Retrospective review of electronic medical records (EMR).
This study aims to (1) characterize the pattern of opioid utilization in patients undergoing spine surgery and (2) compare the postoperative course between patients with and without chronic preoperative opioid prescriptions.
Summary of Background Data.
Postoperative pain management for patients with a history of opioid usage remains a challenge for spine surgeons. Opioids
are controversial in this setting due to side effects and potential for abuse and addiction. Given the increasing rate of opioid prescriptions for spine-related pain, more studies are needed to evaluate patterns and risks of preoperative opioid usage in surgical patients.
EMR were reviewed for patients (age > 18) with lumbar spinal stenosis undergoing lumbar laminectomy
in 2011 at our institution. Data regarding patient demographics, levels operated, pre/postoperative medications, and in-hospital length of stay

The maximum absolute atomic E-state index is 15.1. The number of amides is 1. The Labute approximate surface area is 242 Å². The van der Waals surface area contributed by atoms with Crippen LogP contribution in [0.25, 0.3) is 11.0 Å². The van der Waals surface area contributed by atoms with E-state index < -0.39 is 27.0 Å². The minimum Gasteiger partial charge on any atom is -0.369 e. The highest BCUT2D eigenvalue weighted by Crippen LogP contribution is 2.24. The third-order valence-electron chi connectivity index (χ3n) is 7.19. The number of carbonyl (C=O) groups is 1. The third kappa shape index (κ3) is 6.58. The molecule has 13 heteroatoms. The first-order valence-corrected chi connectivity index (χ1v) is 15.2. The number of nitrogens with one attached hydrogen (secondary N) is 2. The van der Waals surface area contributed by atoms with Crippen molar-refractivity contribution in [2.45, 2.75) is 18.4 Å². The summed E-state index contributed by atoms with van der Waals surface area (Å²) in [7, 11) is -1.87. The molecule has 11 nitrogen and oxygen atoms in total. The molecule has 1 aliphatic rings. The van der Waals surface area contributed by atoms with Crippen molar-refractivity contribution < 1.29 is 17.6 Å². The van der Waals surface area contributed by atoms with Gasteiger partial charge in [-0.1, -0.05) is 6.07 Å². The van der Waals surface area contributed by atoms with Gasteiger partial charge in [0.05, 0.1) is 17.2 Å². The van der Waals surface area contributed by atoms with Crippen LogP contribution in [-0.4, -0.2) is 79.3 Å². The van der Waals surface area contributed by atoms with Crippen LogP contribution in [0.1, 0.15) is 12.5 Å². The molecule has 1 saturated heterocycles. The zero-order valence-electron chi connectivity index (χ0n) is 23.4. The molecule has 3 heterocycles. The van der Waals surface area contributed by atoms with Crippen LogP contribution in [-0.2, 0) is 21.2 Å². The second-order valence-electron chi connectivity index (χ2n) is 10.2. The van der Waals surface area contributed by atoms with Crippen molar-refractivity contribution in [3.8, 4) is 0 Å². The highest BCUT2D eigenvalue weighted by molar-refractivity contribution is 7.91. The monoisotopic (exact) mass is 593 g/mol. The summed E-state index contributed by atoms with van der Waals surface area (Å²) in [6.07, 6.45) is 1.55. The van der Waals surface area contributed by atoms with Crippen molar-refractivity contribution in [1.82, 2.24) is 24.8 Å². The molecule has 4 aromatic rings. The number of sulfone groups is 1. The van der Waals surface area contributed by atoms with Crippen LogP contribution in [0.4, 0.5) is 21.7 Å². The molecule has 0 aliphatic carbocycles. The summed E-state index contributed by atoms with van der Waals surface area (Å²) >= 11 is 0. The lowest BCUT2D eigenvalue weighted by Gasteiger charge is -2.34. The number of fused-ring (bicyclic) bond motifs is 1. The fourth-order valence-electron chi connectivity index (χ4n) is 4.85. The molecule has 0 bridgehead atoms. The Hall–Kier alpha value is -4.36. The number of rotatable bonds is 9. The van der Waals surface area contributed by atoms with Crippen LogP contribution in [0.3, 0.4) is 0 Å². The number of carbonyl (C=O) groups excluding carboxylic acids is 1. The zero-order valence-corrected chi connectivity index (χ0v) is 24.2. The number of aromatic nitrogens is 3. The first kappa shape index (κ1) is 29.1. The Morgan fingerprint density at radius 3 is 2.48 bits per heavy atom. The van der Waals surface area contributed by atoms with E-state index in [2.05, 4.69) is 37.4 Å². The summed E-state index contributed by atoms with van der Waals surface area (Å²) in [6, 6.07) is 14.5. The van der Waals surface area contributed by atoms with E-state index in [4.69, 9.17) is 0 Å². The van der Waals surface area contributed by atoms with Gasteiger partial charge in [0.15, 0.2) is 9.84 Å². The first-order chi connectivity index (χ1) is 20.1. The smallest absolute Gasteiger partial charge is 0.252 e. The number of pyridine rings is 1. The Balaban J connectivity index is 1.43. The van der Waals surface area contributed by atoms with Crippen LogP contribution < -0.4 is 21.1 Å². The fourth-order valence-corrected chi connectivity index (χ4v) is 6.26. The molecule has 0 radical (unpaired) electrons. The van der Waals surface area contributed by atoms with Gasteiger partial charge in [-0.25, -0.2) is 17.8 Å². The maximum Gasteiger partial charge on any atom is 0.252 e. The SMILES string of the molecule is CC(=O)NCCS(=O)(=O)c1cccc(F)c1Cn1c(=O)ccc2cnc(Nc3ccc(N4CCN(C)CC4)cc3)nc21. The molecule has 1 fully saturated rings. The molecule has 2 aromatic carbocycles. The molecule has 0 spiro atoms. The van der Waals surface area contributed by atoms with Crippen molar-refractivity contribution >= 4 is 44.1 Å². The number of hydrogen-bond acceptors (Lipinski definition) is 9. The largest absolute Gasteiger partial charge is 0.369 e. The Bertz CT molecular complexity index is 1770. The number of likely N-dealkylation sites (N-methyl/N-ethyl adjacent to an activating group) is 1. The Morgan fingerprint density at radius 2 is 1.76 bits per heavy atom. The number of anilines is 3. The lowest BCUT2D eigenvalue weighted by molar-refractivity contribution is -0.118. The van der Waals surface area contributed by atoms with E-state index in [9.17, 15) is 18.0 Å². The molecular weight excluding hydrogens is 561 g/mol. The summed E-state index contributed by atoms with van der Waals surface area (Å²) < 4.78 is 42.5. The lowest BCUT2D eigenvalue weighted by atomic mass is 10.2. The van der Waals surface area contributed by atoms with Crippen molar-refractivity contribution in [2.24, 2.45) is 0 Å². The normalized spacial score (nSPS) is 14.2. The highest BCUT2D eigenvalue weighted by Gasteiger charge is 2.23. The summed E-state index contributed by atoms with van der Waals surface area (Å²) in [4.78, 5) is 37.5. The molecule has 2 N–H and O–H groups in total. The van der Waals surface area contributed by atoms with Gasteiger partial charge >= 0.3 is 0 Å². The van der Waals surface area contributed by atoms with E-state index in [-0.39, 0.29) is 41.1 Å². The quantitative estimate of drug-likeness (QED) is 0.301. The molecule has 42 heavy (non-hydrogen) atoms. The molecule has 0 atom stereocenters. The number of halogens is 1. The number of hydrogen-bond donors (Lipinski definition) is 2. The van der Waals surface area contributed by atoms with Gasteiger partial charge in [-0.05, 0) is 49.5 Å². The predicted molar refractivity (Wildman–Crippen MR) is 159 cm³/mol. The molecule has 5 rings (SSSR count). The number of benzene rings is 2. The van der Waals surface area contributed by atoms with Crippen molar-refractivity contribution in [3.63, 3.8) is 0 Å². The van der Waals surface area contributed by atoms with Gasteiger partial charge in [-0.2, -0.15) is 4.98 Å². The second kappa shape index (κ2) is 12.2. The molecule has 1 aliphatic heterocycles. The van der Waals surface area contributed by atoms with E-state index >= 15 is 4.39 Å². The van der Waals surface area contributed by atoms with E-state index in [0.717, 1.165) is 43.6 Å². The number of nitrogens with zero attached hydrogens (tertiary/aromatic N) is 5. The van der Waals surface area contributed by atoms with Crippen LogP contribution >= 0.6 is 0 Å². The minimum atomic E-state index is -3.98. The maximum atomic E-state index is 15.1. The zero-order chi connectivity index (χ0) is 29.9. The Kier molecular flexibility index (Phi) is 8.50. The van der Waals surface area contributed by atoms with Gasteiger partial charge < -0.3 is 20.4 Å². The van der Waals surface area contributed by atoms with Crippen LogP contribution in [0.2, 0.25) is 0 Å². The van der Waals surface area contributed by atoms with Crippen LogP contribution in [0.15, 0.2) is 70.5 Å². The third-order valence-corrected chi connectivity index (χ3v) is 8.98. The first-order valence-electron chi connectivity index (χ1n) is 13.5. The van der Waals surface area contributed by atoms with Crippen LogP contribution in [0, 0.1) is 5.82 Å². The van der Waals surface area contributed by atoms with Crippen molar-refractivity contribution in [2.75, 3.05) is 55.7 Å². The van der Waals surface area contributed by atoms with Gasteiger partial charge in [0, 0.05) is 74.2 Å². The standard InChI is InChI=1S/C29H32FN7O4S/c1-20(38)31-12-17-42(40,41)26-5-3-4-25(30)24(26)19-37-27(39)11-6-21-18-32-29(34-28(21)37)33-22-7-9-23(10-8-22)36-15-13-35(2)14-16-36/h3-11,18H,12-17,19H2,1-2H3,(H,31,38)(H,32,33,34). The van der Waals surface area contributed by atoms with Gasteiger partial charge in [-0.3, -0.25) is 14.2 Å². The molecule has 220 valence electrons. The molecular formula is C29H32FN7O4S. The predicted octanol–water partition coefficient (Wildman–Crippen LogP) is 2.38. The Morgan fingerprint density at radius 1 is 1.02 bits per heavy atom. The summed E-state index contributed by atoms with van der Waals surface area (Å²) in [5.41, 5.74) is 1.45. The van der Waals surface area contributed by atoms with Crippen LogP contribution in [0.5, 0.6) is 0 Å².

were collected. Primary outcomes were length of stay
and duration of postoperative opioid usage.
One hundred patients were reviewed. Fifty-five patients had a chronic opioid prescription documented at least 3 months before surgery. Forty-five patients were not on chronic opioid therapy
preoperatively. The preoperative opioid group compared with the non-opioid group had a greater proportion of females (53% vs.
40%), younger mean age (63 yrs vs.
65 yrs), higher frequency of preoperative benzodiazepine prescription (20% vs.
11%), longer average in-hospital length of stay
(3.7 d vs.
3.2 d), and longer duration on postoperative opioids
(211 d vs.
Patients on chronic opioids
prior to spine surgery are more likely to have a longer hospital stay and continue on opioids
for a longer time after surgery, compared with patients not on chronic opioid therapy
. Spine surgeons and pain specialists should seek to identify patients on chronic opioids
before surgery and evaluate strategies to optimize pain management in the pre- and postoperative course.
Level of Evidence: 3